Life Travel ‘Dangerous ground’: How Qantas’ push to reopen Australia’s domestic borders could backfire
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‘Dangerous ground’: How Qantas’ push to reopen Australia’s domestic borders could backfire

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Qantas is ramping up pressure on state premiers to reopen Australia’s domestic borders, as the consumer and competition watchdog airs concerns over the post-pandemic future of flying.

With its business model smashed by COVID-19, Qantas is waging a public relations campaign against domestic border closures, running full-page ads in major newspapers across the country this week, with ad space donated by Nine and News Corp.

“Show you support for safely opening our domestic borders,” the ad implored, arguing that “a shared framework should determine when our borders open again”.

Qantas has also started an online petition to “safely open borders”, which has garnered more than 40,000 signatures ahead of a national cabinet meeting on Friday.

But Deakin University marketing expert Michael Callaghan said that Qantas’ involvement in the political battle over borders is a desperate move that could damage the iconic brand.

More than 40,000 people have signed Qantas’ petition to reopen borders. Photo: Qantas

“From the point of view of corporate social responsibility it is very dangerous ground for a corporation like Qantas to start interfering directly in the politics of a situation,” Dr Callaghan said.

Qantas risks “isolating themselves from a large proportion of the population that will see their actions as being partisan on the side of the federal government,” he said.

“If we’re talking about corporations being responsible, governments being responsible, individuals being responsible, it’s the health implications that should always come first.”

Qantas boss Alan Joyce is lobbying for a national framework for state borders. Photo: Getty

Monash Business School aviation expert and co-author of Up in the Air Greg Bamber backed Qantas’ call for a national framework for state border closures.

“We do need a framework for what will allow them to open, to give certainty to people who need to travel for various reasons as well as the airlines and the tourism industry. Closing state borders is too blunt an instrument,” Professor Bamber said.

Keeping state borders closed “may be unconstitutional” and “has many unintended consequences for people, families and businesses,” he added.

No help for stranded Aussies

While Prime Minister Scott Morrison is pushing to increase the number of Australians who can return home on commercial flights by around 2000 a week, Qantas chief executive Alan Joyce poured cold water on suggestions that the nation’s flag carrier could assist.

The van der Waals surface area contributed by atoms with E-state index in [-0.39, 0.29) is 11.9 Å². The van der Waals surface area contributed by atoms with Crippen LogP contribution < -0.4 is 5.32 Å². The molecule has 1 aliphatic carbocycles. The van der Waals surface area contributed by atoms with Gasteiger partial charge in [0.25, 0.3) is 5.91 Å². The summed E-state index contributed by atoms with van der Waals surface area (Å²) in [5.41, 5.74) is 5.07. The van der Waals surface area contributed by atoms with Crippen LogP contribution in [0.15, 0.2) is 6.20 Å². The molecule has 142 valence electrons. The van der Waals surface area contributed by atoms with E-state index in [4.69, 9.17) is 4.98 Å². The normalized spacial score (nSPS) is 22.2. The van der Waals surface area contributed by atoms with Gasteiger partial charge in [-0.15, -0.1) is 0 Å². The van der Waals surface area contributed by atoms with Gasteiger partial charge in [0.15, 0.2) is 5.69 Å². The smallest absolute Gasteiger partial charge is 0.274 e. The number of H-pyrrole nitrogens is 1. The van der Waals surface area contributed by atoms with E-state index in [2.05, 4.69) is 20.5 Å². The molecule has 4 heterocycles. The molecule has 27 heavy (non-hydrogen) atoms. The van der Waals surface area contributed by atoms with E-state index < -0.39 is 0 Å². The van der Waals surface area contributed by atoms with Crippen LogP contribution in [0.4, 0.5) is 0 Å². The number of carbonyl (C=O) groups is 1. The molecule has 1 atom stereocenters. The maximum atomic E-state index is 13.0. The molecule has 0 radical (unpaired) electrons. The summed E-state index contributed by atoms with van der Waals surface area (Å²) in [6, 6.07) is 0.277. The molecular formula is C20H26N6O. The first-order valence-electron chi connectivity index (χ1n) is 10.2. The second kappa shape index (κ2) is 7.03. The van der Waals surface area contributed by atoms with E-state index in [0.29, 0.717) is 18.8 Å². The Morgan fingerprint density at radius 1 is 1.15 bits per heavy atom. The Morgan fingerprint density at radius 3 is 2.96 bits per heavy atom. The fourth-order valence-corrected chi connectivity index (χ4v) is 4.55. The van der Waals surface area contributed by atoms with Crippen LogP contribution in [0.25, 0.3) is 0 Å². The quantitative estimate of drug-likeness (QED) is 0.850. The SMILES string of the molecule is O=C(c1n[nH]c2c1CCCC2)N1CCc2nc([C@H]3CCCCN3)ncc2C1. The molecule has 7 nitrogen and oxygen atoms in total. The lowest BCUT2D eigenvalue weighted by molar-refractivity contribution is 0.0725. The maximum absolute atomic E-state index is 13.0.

Australians stranded overseas won’t be getting home on a Qantas plane. Photo: Getty

On Thursday, Mr Joyce refused to budge on his decision to ground all Qantas international flights.

“The economics don’t work,” he told ABC radio.

Dr Callaghan slammed Mr Joyce’s decision to refuse to help stranded Australians get home.

“It’s a financial decision … but people in his position have a moral obligation to act in a socially responsible manner, and I believe that’s not what this decision reflects,” he said.

ACCC sees a bumpy ride for air travel

The Australian Competition and Consumer Commission has aired concerns over the ongoing impact of COVID-19 on air travel for consumers and the economy.

On Thursday, the ACCC released its first in a series of reports on the impact of the coronavirus pandemic on the nation’s airline industry.

The pandemic has created “some of the most difficult market conditions in Australian aviation history”, ACCC Chair Rod Sims said.

Australia’s airline industry is yet to recover from the COVID-19 crisis. Image: ACCC

“Australia’s domestic airline industry over the next few years may look quite different to the one that went into 2020,” Mr Sims warned.

It is “critical that when the industry starts scaling up domestic flying, any potential damage to competition is identified quickly and acted on”, he said.

The decline of Virgin Australia does not bode well for the future of domestic air travel, Professor Bamber warned.

“Qantas is very powerful. This reflects its legacy as a former government-owned business. Hence it will not be easy for the new Virgin Australia to compete effectively with it,” he said.

Consumers should be concerned about the future of flying, in terms of there being enough regulation and competition to keep fares fair.”

The ACCC was directed by Treasurer Josh Frydenberg in June to monitor the prices, costs and profits of Australia’s domestic airline industry and provide quarterly reports to inform government policy for the next three years.

“A lot has changed since the Treasurer directed us to take on this new role in June,” Mr Sims said.

“Domestic airline travel was expected to be on its way to returning to more regular operations by now, but infection spikes in some states and tighter border restrictions have delayed the recovery.”

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